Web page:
Lee Friedlander

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Lee Friedlander (born July 14, 1934) is an American photographer and artist. In the 1960s and 1970s Friedlander evolved an influential and often imitated visual language of urban "social landscape," with many of his photographs including fragments of store-front reflections, structures framed by fences, posters and street signs.

Life and work[edit]

Born in Aberdeen, Washington (1934)[1] to Fritz Friedlander (a Polish-Jewish émigré) and Kaari Nurmi (Finnish descent), Friedlander's mother Kari sadly died of cancer when her son was just seven years old. Already earning pocket-money as a photographer since he was 14, he went on at the age of 18, to study photography at the Art Center College of Design in Pasadena, California. In 1956, he moved to New York City, where he photographed jazz musicians for record covers, his early work was influenced by Eugène Atget, Robert Frank, and Walker Evans. In 1960 Friedlander was awarded a Guggenheim Fellowship to focus on his art, and was awarded subsequent grants in 1962 and 1977; some of his most famous photographs appeared in the September 1985 Playboy, black and white nude photographs of Madonna from the late 1970s. A student at the time, she was paid only $25 for her 1979 set. In 2009, one of the images fetched $37,500 at a Christie's Art House auction.[2]

Working primarily with Leica hand-held 35 mm cameras and black-and-white film, Friedlander's style focused on the "social landscape", his photographs used detached images of urban life, store-front reflections, structures framed by fences, and posters and signs all combining to capture the look of modern life.[citation needed]

In 1963, Nathan Lyons, Assistant Director and Curator of Photography at the International Museum of Photography at George Eastman House mounted Friedlander's first solo exhibition.[3] Friedlander was then a key figure in curator John Szarkowski's 1967 "New Documents" exhibition, at the Museum of Modern Art in New York along with Garry Winogrand and Diane Arbus.[4][5] In 1973, his work was honored at the Rencontres d'Arles festival in France with the screening "Soirée américaine : Judy Dater, Jack Welpott, Jerry Uelsmann, Lee Friedlander" presented by Jean-Claude Lemagny. In 1990, the MacArthur Foundation awarded Friedlander a MacArthur Fellowship. In 2005, the Museum of Modern Art presented a major retrospective of Friedlander's career,[6] including nearly 400 photographs from the 1950s to the present; it was presented again in 2008 at the San Francisco Museum of Modern Art.[7]

While suffering from arthritis and housebound, he focused on photographing his surroundings, his book Stems reflects his life during the time of his knee replacement surgery. He has said that his "limbs" reminded him of plant stems; these images display textures which were not a feature of his earlier work. In this sense, the images are similar to those of Josef Sudek who also photographed the confines of his home and studio.[citation needed]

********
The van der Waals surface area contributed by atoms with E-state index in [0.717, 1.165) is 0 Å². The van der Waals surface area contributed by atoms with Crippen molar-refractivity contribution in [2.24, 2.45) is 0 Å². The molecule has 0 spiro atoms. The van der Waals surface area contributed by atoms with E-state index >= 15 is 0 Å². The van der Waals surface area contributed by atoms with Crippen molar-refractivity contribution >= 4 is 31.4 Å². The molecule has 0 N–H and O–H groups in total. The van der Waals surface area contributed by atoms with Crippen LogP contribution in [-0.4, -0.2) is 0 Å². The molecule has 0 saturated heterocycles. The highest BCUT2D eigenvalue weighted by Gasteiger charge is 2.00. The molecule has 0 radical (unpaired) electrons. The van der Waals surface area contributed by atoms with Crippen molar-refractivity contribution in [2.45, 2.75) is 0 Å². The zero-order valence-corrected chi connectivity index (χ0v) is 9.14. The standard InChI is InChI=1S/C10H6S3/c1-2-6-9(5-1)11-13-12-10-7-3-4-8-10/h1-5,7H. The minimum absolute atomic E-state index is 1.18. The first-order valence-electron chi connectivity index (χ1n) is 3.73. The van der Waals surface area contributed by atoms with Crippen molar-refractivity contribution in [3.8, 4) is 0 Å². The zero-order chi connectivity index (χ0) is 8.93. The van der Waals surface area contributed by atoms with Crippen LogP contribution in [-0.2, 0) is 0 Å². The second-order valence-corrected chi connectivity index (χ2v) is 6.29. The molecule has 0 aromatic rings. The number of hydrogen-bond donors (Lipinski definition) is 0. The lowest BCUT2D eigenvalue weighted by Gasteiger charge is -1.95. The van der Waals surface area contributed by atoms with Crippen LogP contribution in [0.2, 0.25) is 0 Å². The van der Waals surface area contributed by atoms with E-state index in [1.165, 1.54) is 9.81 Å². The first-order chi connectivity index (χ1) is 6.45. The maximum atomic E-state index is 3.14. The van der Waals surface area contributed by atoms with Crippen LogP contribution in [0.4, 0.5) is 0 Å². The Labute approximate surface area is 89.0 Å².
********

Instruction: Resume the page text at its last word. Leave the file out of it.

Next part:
Friedlander began photographing parks designed by Frederick Law Olmsted for a six-year commission from the Canadian Centre for Architecture in Montreal beginning in 1988. After completing the commission he continued to photograph Olmsted parks, for twenty years in total, his series includes New York City's Central Park; Brooklyn's Prospect Park; Manhattan's Morningside Park; World's End in Hingham, Massachusetts; Cherokee Park in Louisville, Kentucky; and Niagara Falls State Park. On the occasion of the 150th anniversary of the design for Central Park, the Metropolitan Museum of Art held an exhibition of Friedlander's photographs of that park and a book was published, Photographs: Frederick Law Olmsted Landscapes.[8][9]

It has been claimed that Friedlander is "notoriously media shy".[9]

He now works primarily with medium format cameras such as the Hasselblad Superwide.[citation needed]


  • E.J. Bellocq: Storyville Portraits. Photographs from the New Orleans Red-Light District, Circa 1912. New York: Museum of Modern Art, 1970. With a preface by Friedlander.
  • Self Portrait.
    • New City, NY: Self-published / Haywire Press, 1970.
    • New York: Distributed Art Publishers; San Francisco: Fraenkel Gallery, 1998. ISBN 1-881616-96-7. Revised edition. By Friedlander and John Szarkowski.
    • New York: Museum of Modern Art, 2005. ISBN 0-87070-338-2. With a preface by Friedlander and an afterword by John Szarkowski, "The Friedlander Self". According to the colophon, "This third edition retains the new material of the 1998 edition except in its design, which returns to that of the original book."
  • The American Monument. New York: Eakins Press Foundation, 1976. ISBN 0-87130-043-5.
  • Lee Friedlander Photographs. New City, NY: Self-published / Haywire Press, 1978.
  • Factory Valleys: Ohio & Pennsylvania. New York: Callaway Editions, 1982. ISBN 0-935112-04-9.
  • Lee Friedlander Portraits. Boston: Little, Brown, 1985. ISBN 0-8212-1602-3.
  • Like a One-Eyed Cat: Photographs by Lee Friedlander, 1956-1987. New York: Harry N. Abrams in association with the Seattle Art Museum, 1989. ISBN 0-8109-1274-0.